Union Mutual Insurance Company celebrates 125 years of service to the Evansville area
"Farmers and others who are favorable to the organization of a Town Insurance Company are
requested to meet at the Town Clerk's Office to choose a board of directors and transact all
necessary business appertaining thereto." This announcement appeared in the February 1874
Evansville newspaper and was the start for a business that has provided insurance protection to
local farmers for the last 125 years. This was the beginning of the Union Mutual Insurance
Company organized in 1874.
Two years earlier another mutual insurance company had formed in the town of Center, called
the Farmers Mutual Company of Center. In 1912, these two companies would unite, still under
the name Union Mutual Insurance Company. Leadership of the company passed from father to
son, just as the farms did.
Locally owned and operated the insurance company elected officers at their first official meeting
on February 26, 1874. Thomas Earl became president, Almeron Eager, Secretary and Curtis S.
Firman, Treasurer. Directors of the Union Mutual Insurance Company included farmers from
Porter, Union and Magnolia townships. Each township had representatives on the board.
Thomas Earl and E. G. Pound represented Porter Township farmers. Almeron Eager, C. S.
Firman, L. Shiveley and L. G. Sawin represented Union township farmers and W. H. Doolittle
and Edwin Blakeley represented Magnolia township farmers.
The company issued policies for fire and lightening. According to early records, the agent, E.
G. Pound, wrote policies and received a commission of $1.25 for each policy that was issued.
The company's directors acted as investigators for the company and determined the value of
each property, usually based on the assessed value, according to township records. No
building could be insured for more than $1,000, including the contents.
The insurance coverage was restricted to buildings outside the incorporated limits of a town or
village, so no policies were issued for Evansville properties. The risk of village buildings built in
such close proximity to each other increased the danger of losing more than one building during
a major fire. The directors were wise to issue this restriction, since several major fires in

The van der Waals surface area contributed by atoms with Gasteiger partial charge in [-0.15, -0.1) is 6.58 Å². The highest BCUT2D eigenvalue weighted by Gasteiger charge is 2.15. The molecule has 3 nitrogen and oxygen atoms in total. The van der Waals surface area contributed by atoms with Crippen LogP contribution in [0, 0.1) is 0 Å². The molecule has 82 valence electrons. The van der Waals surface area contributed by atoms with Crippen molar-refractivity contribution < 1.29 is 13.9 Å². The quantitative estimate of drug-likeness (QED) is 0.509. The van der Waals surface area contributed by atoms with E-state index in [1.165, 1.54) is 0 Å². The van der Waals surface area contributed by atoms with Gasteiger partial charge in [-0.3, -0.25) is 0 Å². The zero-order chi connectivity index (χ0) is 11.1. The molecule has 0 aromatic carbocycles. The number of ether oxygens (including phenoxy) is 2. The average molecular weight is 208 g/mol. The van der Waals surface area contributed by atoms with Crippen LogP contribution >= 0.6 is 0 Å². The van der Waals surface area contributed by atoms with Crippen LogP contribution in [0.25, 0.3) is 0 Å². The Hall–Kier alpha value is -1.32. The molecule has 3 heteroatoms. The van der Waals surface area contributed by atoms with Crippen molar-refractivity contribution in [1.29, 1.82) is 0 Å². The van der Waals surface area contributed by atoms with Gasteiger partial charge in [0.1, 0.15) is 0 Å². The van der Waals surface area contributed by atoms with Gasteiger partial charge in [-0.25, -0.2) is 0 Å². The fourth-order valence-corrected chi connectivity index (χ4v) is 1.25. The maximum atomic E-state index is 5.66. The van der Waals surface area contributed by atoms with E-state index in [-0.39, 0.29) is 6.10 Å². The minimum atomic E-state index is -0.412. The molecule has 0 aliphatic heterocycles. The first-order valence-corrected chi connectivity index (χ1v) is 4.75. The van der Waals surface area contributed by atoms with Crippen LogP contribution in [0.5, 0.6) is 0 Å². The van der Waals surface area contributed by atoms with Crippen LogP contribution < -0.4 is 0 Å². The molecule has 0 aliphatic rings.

Evansville did destroy buildings that were side-by-side and risked many other nearby buildings.
The losses would have bankrupted the small company.
One of the first major loses for the company was a fire at the C. S. Firman farm in 1875 that cost
the company $1,180. There was no fire department to protect the properties of the farmers,
since the Evansville fire department covered only areas within the village limits. The bucket
brigade and what water was available from the farmer's well were the only sources of fire
protection for the area farmers.
At the 1876 annual meeting of stockholders and officers of the company, did vote to pay Firman
for his loss. However, the officers and directors decided to take a careful look at the properties
that were insured.
Firman was not among those reelected for a seat on the Board of Directors. Charles Miller was
elected in his place. The policy that had been issued to Firman, application number 30, was not
approved for renewal. At the same meeting the company appointed a committee of directors to
reevaluate the properties that were insured.
For many years, the Union Mutual Insurance Company did not have an office and the agent
worked out of his home. Annual meetings were held in public halls, the village hall in Evansville
or at the home of one of the officers. The annual reports by the secretary and treasurer
generally showed that the company was in good financial shape and there were only a few times
when there were major losses and policy holders had to be assessed extra premiums in order to
meet the coverage for a fire.
By 1889 there were 121 policies written in the Union Mutual Insurance Company records. The
value of the property insured was $155,510 with coverage range from $200 to $4,000. The
buildings included at least one school and a tobacco warehouse that was charged a double
premium for their coverage. The area that the company wrote policies in had increased to
farms in the Dane County townships of Rutland, Brooklyn, and Dunkirk and the Rock County
townships of Fulton and Center. In 1891, the Dane County township of Oregon was also added
to the company.
As improved farming practices were introduced, there were new risks of loss to the insurance
company. When steam engine threshing machines became a popular harvesting aid, there was
an increased fire hazard on farms. At the annual meeting of the company in 1889 there was
some discussion about the risks involved with using the machine.
A resolution was presented to deny coverage to anyone using a threshing machine on the
farm. "Any policy holder using or allowing a thresher to thrash at his place, shall be at his own
risk from all fires caused by the use of the steam thresher." Because there were so many of the
farmers present who used the machines, the resolution lost and the stockholders and directors
assumed the risk for using the threshers. A similar resolution lost again in 1891.